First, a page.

Nail Clipping

Regular nail inspection, with clipping or trimming when required, should be part of the routine care of your pet.  Whilst many outdoor and active pets will wear their nails down naturally, elderly and indoor pets will probably need some extra help.  The requirement for nail trimming can vary depending on breed, age, level of exercise and the environment in which your pet is kept. 

Be sure to check your pets' dew claws regularly (the little claws on the inside of their front legs), as they don't touch the ground, so can grow faster than the rest of the claws.

Some dogs may benefit from having the tips of their nails taken off once every week or two, however for most it will be longer than this, and you will have to decide what is right for your dog by inspecting their nails on a regular basis.  If you notice a change in the sound of your dog's nails on hard floors, this is a pretty good indication that it is time for a trim!

Cats also require nail clipping, with the frequency depending on their lifestyle. Indoor-only cats will need more regular nail trims whereas outdoor cats may naturally wear their nails and require less frequent trimming.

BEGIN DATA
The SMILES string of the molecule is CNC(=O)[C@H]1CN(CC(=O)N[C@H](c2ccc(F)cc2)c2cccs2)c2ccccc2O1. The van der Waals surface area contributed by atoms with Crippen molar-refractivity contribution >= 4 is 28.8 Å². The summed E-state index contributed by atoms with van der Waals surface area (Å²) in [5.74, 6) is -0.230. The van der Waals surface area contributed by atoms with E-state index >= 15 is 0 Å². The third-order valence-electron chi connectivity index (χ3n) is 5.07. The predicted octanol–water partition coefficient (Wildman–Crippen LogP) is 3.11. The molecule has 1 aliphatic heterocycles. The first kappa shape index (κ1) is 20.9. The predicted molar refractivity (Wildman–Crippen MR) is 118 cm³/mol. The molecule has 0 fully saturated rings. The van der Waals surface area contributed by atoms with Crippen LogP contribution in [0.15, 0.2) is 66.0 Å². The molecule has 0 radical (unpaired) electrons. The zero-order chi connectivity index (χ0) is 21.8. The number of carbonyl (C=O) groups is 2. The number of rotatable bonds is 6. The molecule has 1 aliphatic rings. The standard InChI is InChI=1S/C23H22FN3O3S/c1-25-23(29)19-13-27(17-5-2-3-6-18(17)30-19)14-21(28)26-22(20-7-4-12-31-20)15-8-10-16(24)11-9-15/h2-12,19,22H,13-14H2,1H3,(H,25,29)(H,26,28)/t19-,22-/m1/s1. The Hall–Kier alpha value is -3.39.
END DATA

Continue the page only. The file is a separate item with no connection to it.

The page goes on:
What happens if my pet’s nails get too long?

If a pet's nails are allowed to grow too long, they can split, break or bleed, causing soreness or infection in your pet's feet and toes.  Long nails can get caught and tear, or grow so long that they can curl backwards into a spiral shape that can make walking very painful for dogs (it's a bit like walking in shoes that are too small).

Cats are able to retract their claws, so this is less common for them, however cats do still need to have their nails regularly clipped (especially if they don't get much natural wear and tear).

Uncut nails may curl so far that they corkscrew all the way round and pierce the paw pad, leading to infection and debilitating pain.  Nails should be inspected and/or trimmed on at least a monthly basis.  If not, the quick can grow out with the nail, making it nearly impossible to cut properly.  It is very important not to cut the quick of a nail as this is rich in nerve endings and very painful for the pet.  If you do accidentally cut into the quick, pressing the nail into a bar of soap will effectively stop the bleeding.  For pets with long quicks, puppies and kittens with short nails, or those with black nails that hide the quick, using a nail file can be a safer way to remove the sharp tips.


We have a variety of nail clippers that suit different pets - from the very small to the very tall. 
Call to book an appointment today to have your pet's nails checked.  We can also teach you how to do it if you would prefer to cut them yourself.